19-year-old man has been charged with terrorism and firearm offences.
He is charged with single counts of preparation of terrorism, possession of a prohibited firearm, and possession of ammunition without a firearms certificate, as well as 10 offences of possession of terrorist material, the CPS said.
Coleman is due to appear at Westminster Magistrates’ Court in London on Thursday.
Commander Dominic Murphy, who leads the Met’s Counter Terrorism Command, said: “I appreciate that charges of this nature may well be concerning to the public.
“Whilst we can’t comment on the details of the case now legal proceedings are active, I want to reassure the public that we do not believe that there is any enduring threat.
“Our officers work around the clock to identify and disrupt terrorist activity, but we can only do that with the public’s support and we would ask them to continue to remain vigilant and if they see or hear anything that doesn’t feel right, then to get in touch.
“You won’t ruin anyone’s life, but you could help save them.”
Coleman was arrested in east London on September 29 as part of a pre-planned operation, and detained under Section 41 of the Terrorism Act 2000, the force said.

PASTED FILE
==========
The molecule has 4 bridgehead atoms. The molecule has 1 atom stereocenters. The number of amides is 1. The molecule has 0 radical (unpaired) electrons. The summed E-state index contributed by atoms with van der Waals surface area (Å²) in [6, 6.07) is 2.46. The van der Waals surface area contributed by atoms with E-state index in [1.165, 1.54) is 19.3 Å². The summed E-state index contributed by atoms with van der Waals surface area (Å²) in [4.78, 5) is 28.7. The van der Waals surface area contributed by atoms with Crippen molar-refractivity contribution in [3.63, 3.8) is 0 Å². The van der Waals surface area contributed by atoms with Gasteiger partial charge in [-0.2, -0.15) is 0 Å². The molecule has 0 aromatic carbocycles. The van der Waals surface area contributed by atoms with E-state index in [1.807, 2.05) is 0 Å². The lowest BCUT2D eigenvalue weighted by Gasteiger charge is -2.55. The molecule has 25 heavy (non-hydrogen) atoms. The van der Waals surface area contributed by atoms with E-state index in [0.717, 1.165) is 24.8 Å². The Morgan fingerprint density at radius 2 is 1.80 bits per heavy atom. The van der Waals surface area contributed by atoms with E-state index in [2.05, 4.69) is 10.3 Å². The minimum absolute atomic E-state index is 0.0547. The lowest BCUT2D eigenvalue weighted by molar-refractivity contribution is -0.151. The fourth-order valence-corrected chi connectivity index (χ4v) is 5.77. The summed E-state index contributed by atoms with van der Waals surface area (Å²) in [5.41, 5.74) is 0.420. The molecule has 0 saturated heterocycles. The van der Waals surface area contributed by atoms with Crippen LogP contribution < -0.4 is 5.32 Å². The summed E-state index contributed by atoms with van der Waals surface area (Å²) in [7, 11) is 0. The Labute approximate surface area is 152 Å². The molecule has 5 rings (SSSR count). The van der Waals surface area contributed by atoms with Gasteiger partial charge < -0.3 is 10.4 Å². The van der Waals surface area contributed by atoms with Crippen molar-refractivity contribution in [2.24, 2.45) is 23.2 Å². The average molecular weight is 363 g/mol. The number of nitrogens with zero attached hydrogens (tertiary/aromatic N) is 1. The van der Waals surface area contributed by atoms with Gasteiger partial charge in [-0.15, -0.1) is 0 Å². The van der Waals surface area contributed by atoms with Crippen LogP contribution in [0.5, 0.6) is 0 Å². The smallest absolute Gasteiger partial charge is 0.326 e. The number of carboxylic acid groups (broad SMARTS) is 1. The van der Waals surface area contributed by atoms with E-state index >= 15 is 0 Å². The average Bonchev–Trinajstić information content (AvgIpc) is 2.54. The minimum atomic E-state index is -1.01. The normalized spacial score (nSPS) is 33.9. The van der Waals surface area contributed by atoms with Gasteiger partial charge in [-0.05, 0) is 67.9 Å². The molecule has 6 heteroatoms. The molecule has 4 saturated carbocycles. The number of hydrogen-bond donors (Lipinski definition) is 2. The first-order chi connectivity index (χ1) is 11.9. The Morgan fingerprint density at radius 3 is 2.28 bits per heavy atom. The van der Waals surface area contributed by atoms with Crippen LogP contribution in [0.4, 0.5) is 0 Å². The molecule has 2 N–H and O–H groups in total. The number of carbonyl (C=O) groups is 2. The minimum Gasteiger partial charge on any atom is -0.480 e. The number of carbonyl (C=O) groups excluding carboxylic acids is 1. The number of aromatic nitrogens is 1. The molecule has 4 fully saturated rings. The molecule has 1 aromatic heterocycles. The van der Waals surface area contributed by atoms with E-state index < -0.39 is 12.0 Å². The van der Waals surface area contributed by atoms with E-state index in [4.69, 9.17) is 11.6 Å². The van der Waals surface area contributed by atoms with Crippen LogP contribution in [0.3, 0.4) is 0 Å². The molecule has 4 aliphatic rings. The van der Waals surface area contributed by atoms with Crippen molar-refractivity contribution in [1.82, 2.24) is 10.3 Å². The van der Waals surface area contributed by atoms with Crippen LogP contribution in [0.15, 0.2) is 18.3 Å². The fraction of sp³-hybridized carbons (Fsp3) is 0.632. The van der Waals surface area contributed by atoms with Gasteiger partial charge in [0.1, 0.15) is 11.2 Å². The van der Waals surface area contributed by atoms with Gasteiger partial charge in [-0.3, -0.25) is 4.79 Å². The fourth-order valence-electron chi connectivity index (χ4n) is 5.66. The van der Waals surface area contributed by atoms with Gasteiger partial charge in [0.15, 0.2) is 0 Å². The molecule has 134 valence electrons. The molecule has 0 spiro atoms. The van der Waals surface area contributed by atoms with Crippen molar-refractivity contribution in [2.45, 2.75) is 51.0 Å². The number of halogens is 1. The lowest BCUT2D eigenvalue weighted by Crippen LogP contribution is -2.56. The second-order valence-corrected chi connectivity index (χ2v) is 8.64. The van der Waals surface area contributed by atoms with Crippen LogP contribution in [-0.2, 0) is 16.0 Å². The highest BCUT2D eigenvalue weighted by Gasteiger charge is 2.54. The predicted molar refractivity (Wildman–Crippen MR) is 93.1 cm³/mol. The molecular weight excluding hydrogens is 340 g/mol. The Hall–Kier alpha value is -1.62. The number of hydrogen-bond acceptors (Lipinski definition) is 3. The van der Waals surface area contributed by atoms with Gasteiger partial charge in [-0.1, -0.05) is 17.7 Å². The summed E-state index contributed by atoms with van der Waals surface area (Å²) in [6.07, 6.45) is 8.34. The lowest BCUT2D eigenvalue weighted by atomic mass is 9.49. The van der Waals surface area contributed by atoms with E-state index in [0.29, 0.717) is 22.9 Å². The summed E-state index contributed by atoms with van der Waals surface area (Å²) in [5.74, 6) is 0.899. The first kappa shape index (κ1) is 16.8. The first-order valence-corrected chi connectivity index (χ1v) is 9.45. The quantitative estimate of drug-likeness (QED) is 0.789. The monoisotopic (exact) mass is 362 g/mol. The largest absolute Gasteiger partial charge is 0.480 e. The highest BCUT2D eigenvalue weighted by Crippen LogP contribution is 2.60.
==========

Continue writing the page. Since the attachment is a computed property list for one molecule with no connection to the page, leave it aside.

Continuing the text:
He was taken into custody at a London police station.
A warrant of further detention was obtained from Westminster Magistrates’ Court on September 30, allowing police to detain him until October 6.
A second warrant of further detention was granted at the same court on October 6 which meant officers could keep him in custody for a further seven days.
Nick Price, head of the CPS counter terrorism and special crime division, said: “The CPS has authorised 13 charges against a 19-year-old man accused of intending to commit an act of terrorism.
“The charges follow an investigation by the Metropolitan Police’s Counter Terrorism Command.
“Criminal proceedings against this individual are active and he has the right to a fair trial.
“It is extremely important that there should be no reporting, commentary or sharing of information online which could in any way prejudice these proceedings.
“The function of the CPS is not to decide whether a person is guilty of a criminal offence, but to make fair, independent and objective assessments about whether it is appropriate to present charges for a criminal court to consider.”